An improved empirical model for the effect of long-period ocean tides on polar motion
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Because the tide-raising potential is symmetric about the Earth’s polar axis it can excite polar motion only by acting upon non-axisymmetric features of the Earth like the oceans. In fact, after removing atmospheric and non-tidal oceanic effects, polar motion excitation observations show a strong fortnightly tidal signal that is not completely explained by existing dynamical and empirical ocean tide models. So a new empirical model for the effect of the termensual (Mtm and mtm), fortnightly (Mf and mf), and monthly (Mm) tides on polar motion is derived here by fitting periodic terms at these tidal frequencies to polar motion excitation observations that span 2 January 1980 to 8 September 2006 and from which atmospheric and non-tidal oceanic effects have been removed. While this new empirical tide model can fully explain the observed fortnightly polar motion excitation signal during this time interval it would still be desirable to have a model for the effect of long-period ocean tides on polar motion that is determined from a dynamical ocean tide model and that is therefore independent of polar motion observations.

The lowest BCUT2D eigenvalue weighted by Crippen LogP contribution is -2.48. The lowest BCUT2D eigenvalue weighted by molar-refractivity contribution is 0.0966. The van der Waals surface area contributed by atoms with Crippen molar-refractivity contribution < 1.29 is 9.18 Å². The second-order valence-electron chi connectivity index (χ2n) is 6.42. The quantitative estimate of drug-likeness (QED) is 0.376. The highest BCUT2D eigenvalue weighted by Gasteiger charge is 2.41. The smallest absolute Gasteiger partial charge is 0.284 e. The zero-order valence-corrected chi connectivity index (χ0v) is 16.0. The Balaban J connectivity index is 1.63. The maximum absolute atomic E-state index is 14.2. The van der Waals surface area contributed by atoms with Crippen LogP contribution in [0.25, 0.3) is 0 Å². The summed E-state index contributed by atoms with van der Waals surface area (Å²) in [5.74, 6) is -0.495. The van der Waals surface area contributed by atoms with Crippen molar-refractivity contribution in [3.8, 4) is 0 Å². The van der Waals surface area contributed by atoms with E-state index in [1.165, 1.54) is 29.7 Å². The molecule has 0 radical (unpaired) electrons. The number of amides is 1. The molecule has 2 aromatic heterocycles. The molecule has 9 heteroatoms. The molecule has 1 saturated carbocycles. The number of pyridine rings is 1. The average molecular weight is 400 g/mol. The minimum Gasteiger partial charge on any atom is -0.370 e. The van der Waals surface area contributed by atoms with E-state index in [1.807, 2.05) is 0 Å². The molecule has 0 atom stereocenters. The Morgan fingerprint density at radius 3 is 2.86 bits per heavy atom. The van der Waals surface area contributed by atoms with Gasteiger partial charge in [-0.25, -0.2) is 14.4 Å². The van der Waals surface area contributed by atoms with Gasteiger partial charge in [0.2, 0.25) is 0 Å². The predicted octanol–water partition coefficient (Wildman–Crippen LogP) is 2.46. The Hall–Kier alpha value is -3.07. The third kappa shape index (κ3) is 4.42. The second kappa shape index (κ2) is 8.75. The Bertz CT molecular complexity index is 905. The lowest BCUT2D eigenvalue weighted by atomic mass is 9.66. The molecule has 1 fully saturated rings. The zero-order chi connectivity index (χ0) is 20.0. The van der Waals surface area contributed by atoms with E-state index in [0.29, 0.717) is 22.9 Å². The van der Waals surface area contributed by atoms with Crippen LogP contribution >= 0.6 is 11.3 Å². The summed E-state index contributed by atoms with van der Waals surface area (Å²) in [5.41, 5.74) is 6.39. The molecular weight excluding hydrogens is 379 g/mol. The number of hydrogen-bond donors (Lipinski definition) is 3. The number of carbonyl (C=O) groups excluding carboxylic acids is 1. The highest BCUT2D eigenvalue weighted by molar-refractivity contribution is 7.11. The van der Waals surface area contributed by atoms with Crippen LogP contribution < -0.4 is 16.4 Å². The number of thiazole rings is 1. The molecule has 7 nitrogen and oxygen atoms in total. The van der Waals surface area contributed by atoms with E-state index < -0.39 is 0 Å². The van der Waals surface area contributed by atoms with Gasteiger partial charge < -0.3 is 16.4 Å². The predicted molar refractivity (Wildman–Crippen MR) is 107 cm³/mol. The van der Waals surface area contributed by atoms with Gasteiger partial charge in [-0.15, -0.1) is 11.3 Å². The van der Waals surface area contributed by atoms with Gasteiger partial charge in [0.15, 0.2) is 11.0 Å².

KeywordsEarth rotation Polar motion Ocean tides Oceanic angular momentum Atmospheric angular Momentum
I thank S. Dickman for his thoughtful review that led to many improvements to this manuscript. The work described in this paper was performed at the Jet Propulsion Laboratory, California Institute of Technology, under contract with the National Aeronautics and Space Administration. Support for this work was provided by the Earth Surface and Interior Focus Area of NASA’s Science Mission Directorate. The supercomputers used in this investigation were provided by funding from the JPL Office of the Chief Information Officer.
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